One-eighth of the whole population were colored slaves, not distributed generally over the Union, but localized in the southern part of it. These slaves constituted a peculiar and powerful interest. All knew that this interest was somehow the cause of the war. To strengthen, perpetuate, and extend this interest was the object for which the insurgents would rend the Union even by war, while the Government claimed no right to do more than to restrict the territorial enlargement of it. Neither party expected for the war the magnitude or the duration which it has already attained. Neither anticipated that the cause of the conflict might cease with or even before the conflict itself should cease. Each looked for an easier triumph, and a result less fundamental and astounding. Both read the same Bible and pray to the same God, and each invokes His aid against the other. It may seem strange that any men should dare to ask a just God's assistance in wringing their bread from the sweat of other men's faces, but let us judge not, that we be not judged. The prayers of both could not be answered. That of neither has been answered fully. The Almighty has His own purposes. "Woe unto the world because of offenses; for it must needs be that offenses come, but woe to that man by whom the offense cometh." If we shall suppose that American slavery is one of those offenses which, in the providence of God, must needs come, but which, having continued through His appointed time, He now wills to remove, and that He gives to both North and South this terrible war as the woe due to those by whom the offense came, shall we discern therein any departure from those divine attributes which the believers in a living God always ascribe to Him? Fondly do we hope, fervently do we pray, that this mighty scourge of war may speedily pass away. Yet, if God wills that it continue until all the wealth piled by the bondsman's two hundred and fifty years of unrequited toil shall be sunk, and until every drop of blood drawn with the lash shall be paid by another drawn with the sword, as was said three thousand years ago, so still it must be said "the judgments of the Lord are true and righteous altogether."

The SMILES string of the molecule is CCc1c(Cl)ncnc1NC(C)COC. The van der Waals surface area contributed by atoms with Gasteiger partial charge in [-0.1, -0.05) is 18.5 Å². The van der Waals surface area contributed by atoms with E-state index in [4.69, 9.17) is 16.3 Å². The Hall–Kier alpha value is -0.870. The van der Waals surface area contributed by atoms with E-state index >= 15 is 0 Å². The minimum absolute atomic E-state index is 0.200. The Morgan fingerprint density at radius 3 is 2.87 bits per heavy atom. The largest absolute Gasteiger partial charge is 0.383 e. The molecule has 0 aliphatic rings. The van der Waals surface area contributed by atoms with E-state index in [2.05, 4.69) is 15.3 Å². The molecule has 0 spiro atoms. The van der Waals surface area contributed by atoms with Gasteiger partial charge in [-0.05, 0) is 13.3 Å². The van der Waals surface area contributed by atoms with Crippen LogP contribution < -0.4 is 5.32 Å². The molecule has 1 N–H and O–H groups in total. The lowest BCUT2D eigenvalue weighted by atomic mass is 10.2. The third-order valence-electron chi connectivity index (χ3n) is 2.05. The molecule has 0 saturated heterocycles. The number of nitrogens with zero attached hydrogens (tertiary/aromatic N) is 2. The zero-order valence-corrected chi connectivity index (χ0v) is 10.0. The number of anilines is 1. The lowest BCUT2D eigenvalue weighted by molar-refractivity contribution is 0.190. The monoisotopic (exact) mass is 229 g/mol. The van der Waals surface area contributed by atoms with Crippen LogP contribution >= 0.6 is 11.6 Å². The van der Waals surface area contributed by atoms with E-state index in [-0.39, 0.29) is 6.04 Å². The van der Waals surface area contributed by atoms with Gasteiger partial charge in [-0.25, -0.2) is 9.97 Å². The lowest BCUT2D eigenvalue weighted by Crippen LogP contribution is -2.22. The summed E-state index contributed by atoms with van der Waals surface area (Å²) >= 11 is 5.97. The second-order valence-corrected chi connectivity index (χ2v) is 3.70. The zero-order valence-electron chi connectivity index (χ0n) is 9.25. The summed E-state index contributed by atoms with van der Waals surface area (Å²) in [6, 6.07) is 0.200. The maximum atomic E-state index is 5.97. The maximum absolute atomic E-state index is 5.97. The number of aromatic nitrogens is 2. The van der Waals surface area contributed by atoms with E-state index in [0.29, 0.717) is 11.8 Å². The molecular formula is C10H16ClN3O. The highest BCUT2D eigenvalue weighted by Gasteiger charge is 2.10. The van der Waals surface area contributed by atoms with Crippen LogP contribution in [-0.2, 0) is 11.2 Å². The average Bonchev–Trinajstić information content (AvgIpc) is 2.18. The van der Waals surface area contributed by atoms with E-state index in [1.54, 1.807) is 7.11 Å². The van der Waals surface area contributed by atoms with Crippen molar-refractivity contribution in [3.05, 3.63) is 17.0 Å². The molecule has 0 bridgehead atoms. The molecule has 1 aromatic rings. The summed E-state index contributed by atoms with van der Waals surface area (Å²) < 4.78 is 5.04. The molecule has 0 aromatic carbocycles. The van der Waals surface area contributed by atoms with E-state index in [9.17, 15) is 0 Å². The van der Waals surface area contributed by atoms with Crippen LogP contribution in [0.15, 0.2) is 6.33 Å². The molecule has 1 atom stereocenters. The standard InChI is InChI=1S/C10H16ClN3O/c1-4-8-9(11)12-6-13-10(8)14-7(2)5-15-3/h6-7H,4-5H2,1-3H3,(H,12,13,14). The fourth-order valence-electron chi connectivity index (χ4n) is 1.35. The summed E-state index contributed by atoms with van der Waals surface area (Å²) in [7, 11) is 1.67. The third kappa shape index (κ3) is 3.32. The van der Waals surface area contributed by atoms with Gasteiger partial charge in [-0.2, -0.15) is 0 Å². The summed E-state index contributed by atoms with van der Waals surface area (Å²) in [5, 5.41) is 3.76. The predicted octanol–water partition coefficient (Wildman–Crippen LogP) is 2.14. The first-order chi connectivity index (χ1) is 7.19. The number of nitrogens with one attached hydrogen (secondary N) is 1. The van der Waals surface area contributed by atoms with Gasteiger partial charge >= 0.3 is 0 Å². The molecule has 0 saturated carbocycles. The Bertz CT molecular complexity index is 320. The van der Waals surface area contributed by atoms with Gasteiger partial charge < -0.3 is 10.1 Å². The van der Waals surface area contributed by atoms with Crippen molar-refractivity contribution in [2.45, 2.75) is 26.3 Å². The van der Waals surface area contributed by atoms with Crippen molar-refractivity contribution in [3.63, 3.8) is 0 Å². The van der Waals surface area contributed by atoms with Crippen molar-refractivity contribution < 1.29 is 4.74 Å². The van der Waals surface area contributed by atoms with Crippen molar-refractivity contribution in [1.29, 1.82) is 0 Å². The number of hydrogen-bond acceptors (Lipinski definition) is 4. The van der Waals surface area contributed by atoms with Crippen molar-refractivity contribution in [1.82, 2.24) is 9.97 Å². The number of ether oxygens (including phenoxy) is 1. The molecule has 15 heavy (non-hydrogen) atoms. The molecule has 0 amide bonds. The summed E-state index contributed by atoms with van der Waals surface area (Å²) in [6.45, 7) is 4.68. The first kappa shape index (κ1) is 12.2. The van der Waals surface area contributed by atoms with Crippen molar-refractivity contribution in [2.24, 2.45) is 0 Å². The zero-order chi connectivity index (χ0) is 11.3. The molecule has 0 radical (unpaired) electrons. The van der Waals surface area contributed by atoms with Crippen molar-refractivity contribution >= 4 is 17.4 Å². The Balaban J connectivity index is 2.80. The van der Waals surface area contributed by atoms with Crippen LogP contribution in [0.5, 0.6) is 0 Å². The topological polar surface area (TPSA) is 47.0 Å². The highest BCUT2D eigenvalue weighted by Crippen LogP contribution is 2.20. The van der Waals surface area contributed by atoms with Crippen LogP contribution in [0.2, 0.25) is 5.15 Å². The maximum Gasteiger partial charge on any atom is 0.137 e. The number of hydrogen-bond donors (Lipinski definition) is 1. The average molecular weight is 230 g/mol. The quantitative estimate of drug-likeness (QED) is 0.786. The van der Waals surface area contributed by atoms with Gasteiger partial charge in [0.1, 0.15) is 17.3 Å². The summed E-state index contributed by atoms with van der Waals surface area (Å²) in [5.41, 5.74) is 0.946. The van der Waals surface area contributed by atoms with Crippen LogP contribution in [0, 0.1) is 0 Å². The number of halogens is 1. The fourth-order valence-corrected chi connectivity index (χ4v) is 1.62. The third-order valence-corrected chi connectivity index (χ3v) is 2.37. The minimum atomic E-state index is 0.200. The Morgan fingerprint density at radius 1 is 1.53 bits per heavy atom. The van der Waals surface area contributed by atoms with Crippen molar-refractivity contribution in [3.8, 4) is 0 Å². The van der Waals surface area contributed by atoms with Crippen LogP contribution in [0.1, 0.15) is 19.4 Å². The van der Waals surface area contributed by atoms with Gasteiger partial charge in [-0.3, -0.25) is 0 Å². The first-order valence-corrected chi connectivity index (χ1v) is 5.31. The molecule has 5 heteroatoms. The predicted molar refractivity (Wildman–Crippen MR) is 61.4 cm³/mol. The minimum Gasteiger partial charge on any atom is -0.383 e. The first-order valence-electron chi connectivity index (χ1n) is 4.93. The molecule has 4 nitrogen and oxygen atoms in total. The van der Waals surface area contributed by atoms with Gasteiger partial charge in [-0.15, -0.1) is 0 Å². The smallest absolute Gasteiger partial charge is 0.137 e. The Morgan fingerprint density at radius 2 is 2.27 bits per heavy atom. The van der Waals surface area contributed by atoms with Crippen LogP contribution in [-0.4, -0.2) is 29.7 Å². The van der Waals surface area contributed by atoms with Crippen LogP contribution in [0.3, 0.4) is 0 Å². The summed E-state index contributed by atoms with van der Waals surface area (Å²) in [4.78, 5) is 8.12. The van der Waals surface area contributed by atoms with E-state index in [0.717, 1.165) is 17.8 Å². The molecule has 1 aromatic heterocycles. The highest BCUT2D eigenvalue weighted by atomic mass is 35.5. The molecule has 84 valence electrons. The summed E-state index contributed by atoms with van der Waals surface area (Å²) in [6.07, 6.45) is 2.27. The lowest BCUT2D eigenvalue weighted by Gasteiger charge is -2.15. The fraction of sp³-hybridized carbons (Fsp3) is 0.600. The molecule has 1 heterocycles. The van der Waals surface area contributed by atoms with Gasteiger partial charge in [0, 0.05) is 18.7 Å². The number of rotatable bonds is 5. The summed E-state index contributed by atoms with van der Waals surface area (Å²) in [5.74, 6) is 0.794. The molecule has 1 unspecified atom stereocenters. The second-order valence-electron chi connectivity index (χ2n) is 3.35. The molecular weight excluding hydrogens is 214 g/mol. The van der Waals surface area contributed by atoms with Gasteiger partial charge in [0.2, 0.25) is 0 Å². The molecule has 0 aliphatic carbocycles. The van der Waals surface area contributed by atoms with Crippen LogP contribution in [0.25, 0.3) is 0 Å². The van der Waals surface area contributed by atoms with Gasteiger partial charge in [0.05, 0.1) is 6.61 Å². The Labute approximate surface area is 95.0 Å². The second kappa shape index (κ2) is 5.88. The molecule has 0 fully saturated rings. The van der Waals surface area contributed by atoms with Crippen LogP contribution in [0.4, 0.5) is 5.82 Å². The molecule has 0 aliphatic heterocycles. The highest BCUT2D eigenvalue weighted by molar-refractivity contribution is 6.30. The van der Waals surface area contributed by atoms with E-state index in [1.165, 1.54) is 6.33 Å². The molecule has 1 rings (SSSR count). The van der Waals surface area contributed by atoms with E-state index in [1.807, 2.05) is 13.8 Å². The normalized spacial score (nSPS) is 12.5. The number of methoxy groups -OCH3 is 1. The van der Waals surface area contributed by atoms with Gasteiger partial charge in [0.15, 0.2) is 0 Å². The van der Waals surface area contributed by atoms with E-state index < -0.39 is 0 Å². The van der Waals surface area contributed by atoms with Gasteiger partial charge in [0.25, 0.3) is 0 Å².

With malice toward none, with charity for all, with firmness in the right as God gives us to see the right, let us strive on to finish the work we are in, to bind up the nation's wounds, to care for him who shall have borne the battle and for his widow and his orphan, to do all which may achieve and cherish a just and lasting peace among ourselves and with all nations.

Perhaps now more than any time since they were delivered, Americans should reflect on Lincoln's words.

As Ronald Brownstein wrote in the National Journal last week, Congress is now more polarized than in 30 years, with "overlap between the parties is disappearing."  In the drive for political power and television ratings, Americans are pitted against each other; those who are gay, Muslim, immigrants or union members (just to name a few targeted groups) are vilified.  At a time of deep poverty, record income inequality and staggering deficits, some push for yet more tax cut windfalls for those needing them least.  And though The Civil War - and the loss of 620,000 Americans lives - should have put an end to it for all times, casual talk of states rights, nullification and secession passes the lips of leaders of the Party of Lincoln.

Abraham Lincoln didn't live to realize his dream of healing and national reconciliation.  (That "what might have been" - how Reconstruction, Jim Crow and the trajectory of American history might have been altered - is a discussion for another day.)  But with their celebrations of the Confederacy and reduction of slavery to "a nit," many of the Great Emancipator's Republican heirs have turned their back on his message and his spirit.

Not me.  On the anniversaries of his great Inaugural Addresses, I choose Lincoln.

* Crossposted at Perrspectives *

UPDATE: President Obama issued a proclamation marking the anniversaries, declaring, "Through simple eloquence and humble leadership marked by profound wisdom -- both on his Inauguration Day and throughout the coming conflict -- President Lincoln charted a course to transcend our discord and bind the wounds of a severed country."